Scientist and broadcaster Professor Mark Miodownik has won the £25,000 Royal Society Winton Prize for Science Books with Stuff Matters (Viking).
Miodownik was announced as the winner at a ceremony held at the Royal Society last night (10th November), hosted by anatomist and broadcaster Professor Alice Roberts.
Stuff Matters: The Strange Stories of the Marvellous Materials that Shape Our Man-made World is a broad look at the different materials people interact with every day, exploring their uses and properties from a molecular level to a social one. Miodownik, a materials scientist at University College London, has presented "Size Matters" on BBC Four and the Royal Institution Christmas Lecture. He was given the trophy ("acrylic – there's a whole other book in that", he said) by president of the Royal Society Sir Paul Nurse and David Harding, founder of the sponsor, Winton Capital Management.
The judging panel, made up of Professor Nicola Clayton, Dr Nathalie Vriend, TV producer Emma Read, writer Michael Frayn and journalist Lone Frank, picked the winner unanimously. Clayton said: "Mark Miodownik’s Stuff Matters stood out from the start of the judging process and the decision to name it winner was a unanimous one. This book is very special - it leaves you with a feeling of being intellectually curious and inspired by everything around you and by all the marvellous feats that our species has accomplished. It’s a very personal and engaging story. Reading Stuff Matters, you can’t help but be enthralled by things you didn’t even know you were interested in to begin with."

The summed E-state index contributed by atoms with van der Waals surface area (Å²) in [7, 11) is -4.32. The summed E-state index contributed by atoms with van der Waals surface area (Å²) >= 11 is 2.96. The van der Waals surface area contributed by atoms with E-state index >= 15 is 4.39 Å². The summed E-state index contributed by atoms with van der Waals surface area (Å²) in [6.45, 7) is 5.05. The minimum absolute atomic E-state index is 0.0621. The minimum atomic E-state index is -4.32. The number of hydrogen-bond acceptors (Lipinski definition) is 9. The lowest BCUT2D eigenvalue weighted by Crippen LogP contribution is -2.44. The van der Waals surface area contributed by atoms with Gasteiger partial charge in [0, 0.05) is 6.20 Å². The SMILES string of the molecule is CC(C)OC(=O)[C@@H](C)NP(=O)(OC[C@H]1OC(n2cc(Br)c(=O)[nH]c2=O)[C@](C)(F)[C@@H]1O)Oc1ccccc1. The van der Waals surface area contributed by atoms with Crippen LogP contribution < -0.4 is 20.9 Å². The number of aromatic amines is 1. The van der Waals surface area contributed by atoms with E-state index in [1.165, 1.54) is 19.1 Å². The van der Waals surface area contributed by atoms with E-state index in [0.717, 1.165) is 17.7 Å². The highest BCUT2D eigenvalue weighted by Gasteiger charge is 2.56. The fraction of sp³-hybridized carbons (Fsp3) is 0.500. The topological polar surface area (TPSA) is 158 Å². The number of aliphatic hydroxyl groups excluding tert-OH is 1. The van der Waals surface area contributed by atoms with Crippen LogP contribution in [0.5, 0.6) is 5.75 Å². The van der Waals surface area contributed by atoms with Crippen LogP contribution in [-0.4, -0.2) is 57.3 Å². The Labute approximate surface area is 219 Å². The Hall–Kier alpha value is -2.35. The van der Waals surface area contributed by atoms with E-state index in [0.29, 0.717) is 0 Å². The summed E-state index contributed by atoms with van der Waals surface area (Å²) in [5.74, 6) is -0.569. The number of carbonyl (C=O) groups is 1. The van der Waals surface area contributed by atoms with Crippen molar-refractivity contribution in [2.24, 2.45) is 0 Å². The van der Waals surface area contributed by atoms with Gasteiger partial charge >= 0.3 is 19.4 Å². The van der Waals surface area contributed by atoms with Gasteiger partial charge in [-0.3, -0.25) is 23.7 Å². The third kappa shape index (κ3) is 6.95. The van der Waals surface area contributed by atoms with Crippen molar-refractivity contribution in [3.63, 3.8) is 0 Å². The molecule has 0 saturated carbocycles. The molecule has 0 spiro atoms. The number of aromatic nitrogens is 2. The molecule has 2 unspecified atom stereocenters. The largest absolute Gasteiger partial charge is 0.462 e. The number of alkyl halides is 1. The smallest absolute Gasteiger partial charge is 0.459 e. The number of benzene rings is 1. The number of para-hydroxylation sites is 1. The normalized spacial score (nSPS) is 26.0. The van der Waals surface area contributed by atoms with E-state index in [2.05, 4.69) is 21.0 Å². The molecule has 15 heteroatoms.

The other titles on the shortlist were Serving the Reich: The Struggle for the Soul of Physic under Hitler by Philip Ball (The Bodley Head); Seven Elements That Have Changed the World: Iron, Carbon, Gold, Silver, Uranium, Titanium, Silicon by John Browne (Weidenfeld & Nicolson); The Perfect Theory: A Century of Geniuses and the Battle over General Relativity by Pedro G Ferreira (Little, Brown); The Cancer Chronicles: Unlocking Medicine's Deepest Mystery by George Johnson (The Bodley Head); and Gulp: Adventures on the Alimentary Canal by Mary Roach (Oneworld).
Each of the shortlisted authors receives £25,000, and took part in a group discussion and gave readings at the public ceremony.